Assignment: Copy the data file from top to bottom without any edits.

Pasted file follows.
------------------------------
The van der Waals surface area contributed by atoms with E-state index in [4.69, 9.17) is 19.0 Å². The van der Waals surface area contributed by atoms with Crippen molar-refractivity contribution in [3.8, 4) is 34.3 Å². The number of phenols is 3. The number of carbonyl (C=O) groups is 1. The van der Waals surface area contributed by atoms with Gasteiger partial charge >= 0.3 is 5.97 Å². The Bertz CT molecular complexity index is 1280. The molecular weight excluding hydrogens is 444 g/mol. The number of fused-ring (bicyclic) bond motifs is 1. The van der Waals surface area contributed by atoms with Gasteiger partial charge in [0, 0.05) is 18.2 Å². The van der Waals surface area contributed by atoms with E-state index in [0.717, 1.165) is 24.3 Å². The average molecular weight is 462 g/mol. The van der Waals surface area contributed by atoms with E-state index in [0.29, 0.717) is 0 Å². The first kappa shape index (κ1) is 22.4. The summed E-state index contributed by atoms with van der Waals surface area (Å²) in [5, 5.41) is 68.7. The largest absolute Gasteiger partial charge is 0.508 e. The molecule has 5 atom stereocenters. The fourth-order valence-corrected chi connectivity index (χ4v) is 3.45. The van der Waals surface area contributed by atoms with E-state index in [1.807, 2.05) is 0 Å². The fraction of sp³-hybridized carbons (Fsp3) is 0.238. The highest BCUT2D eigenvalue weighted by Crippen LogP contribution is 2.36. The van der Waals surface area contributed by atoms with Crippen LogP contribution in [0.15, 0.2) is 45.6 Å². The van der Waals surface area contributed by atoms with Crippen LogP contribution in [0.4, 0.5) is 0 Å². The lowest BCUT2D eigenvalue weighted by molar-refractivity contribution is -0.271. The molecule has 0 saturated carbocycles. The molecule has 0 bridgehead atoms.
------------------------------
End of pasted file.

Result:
The van der Waals surface area contributed by atoms with E-state index in [4.69, 9.17) is 19.0 Å². The van der Waals surface area contributed by atoms with Crippen molar-refractivity contribution in [3.8, 4) is 34.3 Å². The number of phenols is 3. The number of carbonyl (C=O) groups is 1. The van der Waals surface area contributed by atoms with Gasteiger partial charge >= 0.3 is 5.97 Å². The Bertz CT molecular complexity index is 1280. The molecular weight excluding hydrogens is 444 g/mol. The number of fused-ring (bicyclic) bond motifs is 1. The van der Waals surface area contributed by atoms with Gasteiger partial charge in [0, 0.05) is 18.2 Å². The van der Waals surface area contributed by atoms with E-state index in [0.717, 1.165) is 24.3 Å². The average molecular weight is 462 g/mol. The van der Waals surface area contributed by atoms with E-state index in [0.29, 0.717) is 0 Å². The first kappa shape index (κ1) is 22.4. The summed E-state index contributed by atoms with van der Waals surface area (Å²) in [5, 5.41) is 68.7. The largest absolute Gasteiger partial charge is 0.508 e. The molecule has 5 atom stereocenters. The fourth-order valence-corrected chi connectivity index (χ4v) is 3.45. The van der Waals surface area contributed by atoms with E-state index in [1.807, 2.05) is 0 Å². The fraction of sp³-hybridized carbons (Fsp3) is 0.238. The highest BCUT2D eigenvalue weighted by Crippen LogP contribution is 2.36. The van der Waals surface area contributed by atoms with Crippen LogP contribution in [0.15, 0.2) is 45.6 Å². The van der Waals surface area contributed by atoms with Crippen LogP contribution in [0.4, 0.5) is 0 Å². The lowest BCUT2D eigenvalue weighted by molar-refractivity contribution is -0.271. The molecule has 0 saturated carbocycles. The molecule has 0 bridgehead atoms.